If we refer to this book, we can draw in few lines what and how Lao-tzu was thinking. He emphasised a specific "Tao", which often translates as "the Way", and widen its meaning to an unnameable inherent order or property of the universe : "The way Nature is". He highlighted the concept of wu-wei, or "action through inaction". This does not mean that one should sit around and do nothing; but that one should avoid explicit intentions, strong will, and proactive action and then reach real efficiency by following the way things spontaneously increase or decrease. Actions taken in accordance with Tao (Nature) are easier and more productive than actively attempting to counter the Tao. Lao-tzu believed that violence should be avoided when possible, and that military victory was an occasion to mourn the necessity of using force against another living thing, rather than an occasion for triumphant celebrations. Lao-tzu also indicated that codified laws and rules result in society becoming more difficult to manage.

As most other Chinese ancient thinkers, his method of explaining his ideas often uses paradoxes, analogies, and the reuse or appropriation of ancient sayings. Using ellipsis, repetition, symmetries, rhymes, rythm, his writings are poetic, dense and often obscure. They often served as a starting point for cosmological or introspective meditations.

Although Lao-tzu does not have as deep an influence in China as Confucius, he is still widely respected by the Chinese. Confucius and Lao-tzu are the best-known Chinese philosophers in the Western world.


The name Lao Zi is an honorific title. Lao (老) means "venerable" or "old". Zi (子) translates literally as "boy", but it was also a term for a rank of nobleman equivalent to viscount, as well as a term of respect attached to the names of revered scholars. Thus, "Lao Zi" can be translated roughly as "the old master".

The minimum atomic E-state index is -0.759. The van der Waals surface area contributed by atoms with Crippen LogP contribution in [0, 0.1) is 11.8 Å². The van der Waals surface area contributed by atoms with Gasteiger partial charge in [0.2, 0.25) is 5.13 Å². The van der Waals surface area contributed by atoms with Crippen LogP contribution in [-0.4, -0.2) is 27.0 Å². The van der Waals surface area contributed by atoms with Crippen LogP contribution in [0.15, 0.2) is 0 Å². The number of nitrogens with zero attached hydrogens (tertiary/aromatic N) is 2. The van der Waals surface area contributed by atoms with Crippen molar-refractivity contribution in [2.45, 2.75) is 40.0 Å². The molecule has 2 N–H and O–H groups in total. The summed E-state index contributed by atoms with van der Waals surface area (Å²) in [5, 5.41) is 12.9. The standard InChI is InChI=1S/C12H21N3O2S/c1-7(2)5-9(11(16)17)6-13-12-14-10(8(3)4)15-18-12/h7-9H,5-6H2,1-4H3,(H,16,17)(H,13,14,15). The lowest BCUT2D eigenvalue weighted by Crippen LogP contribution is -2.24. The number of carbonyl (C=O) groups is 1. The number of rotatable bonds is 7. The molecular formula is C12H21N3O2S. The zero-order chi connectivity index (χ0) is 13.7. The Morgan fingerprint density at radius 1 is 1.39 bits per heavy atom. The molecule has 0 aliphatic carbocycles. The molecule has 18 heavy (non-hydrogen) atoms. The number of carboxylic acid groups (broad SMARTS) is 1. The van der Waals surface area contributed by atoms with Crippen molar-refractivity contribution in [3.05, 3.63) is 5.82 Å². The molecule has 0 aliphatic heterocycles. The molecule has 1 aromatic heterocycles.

Lao-tzu's personal name was Lǐ Ěr (李耳), his courtesy name was Boyang (伯陽), and his posthumous name was Dān, (聃) which means "Mysterious".

Lao-tzu is also known as:

  • Elder Dan (老聃)
  • Senior Lord (老君)
    • Senior Lord Li (李老君)
    • Senior Lord Taishang (太上老君 Tàishàng Lǎojūn)
  • Taoist Lord Lao Zi (老子道君)

In the Li Tang Dynasty, in order to create a connection to Lao-tzu as the ancestor of the imperial family, he was given a posthumous name of Emperor Xuanyuan (玄元皇帝), meaning "Profoundly Elementary;" and a temple name of Shengzu (聖祖), meaning "Saintly/Sagely Progenitor."


  • A leader is best when people barely know that he exists, not so good when people obey and acclaim him, worst when they despise him. "Fail to honor people, They fail to honor you." But of a good leader, who talks little, When his work is done, his aim fulfilled, They will all say, "We did this ourselves." (Tao Teh Ching, chapter 17)
  • "Scholars of the highest class, when they hear about the Tao, take it and practice it earnestly. Scholars of the middle class, when they hear of it, take it half earnestly. Scholars of the lowest class, when they hear of it, laugh at it. If it were not laughed at, it would not be fit to be the Tao." (Tao Teh Ching, chapter 41)

External links


  • Wing-tsit Chang, "The Natural Way of Lao Tzu". Chapter 6, A Source Book in Chinese Philosophy. Princeton: University Press, 1963. ISBN 0-691-01964-9
  • Robert Henricks (translator). Lao-Tzu, Te-Tao Ching: A New Translation Based on the Recently Discovered Ma-wang-tui Texts. New York: Ballantine Books, 1989. ISBN 0-345-37099-6
  • Arthur Waley (translator). The Way and Its Power: A Study of the Tao Te Ching and Its Place in Chinese Thought. New York: Grove Press, 1958. ISBN 0-394-17207-8
  • Holmes Welch. Taoism: the Parting of the Way. Boston: Beacon Press, 1965. ISBN 0-8070-5973-0

Large portions of this article came from: Wikipedia. (2004). Lao Zi. Retrieved Sept. 20, 2004.

Document Source

  • This page was originally sourced from Thelemapedia. Retrieved May 2009.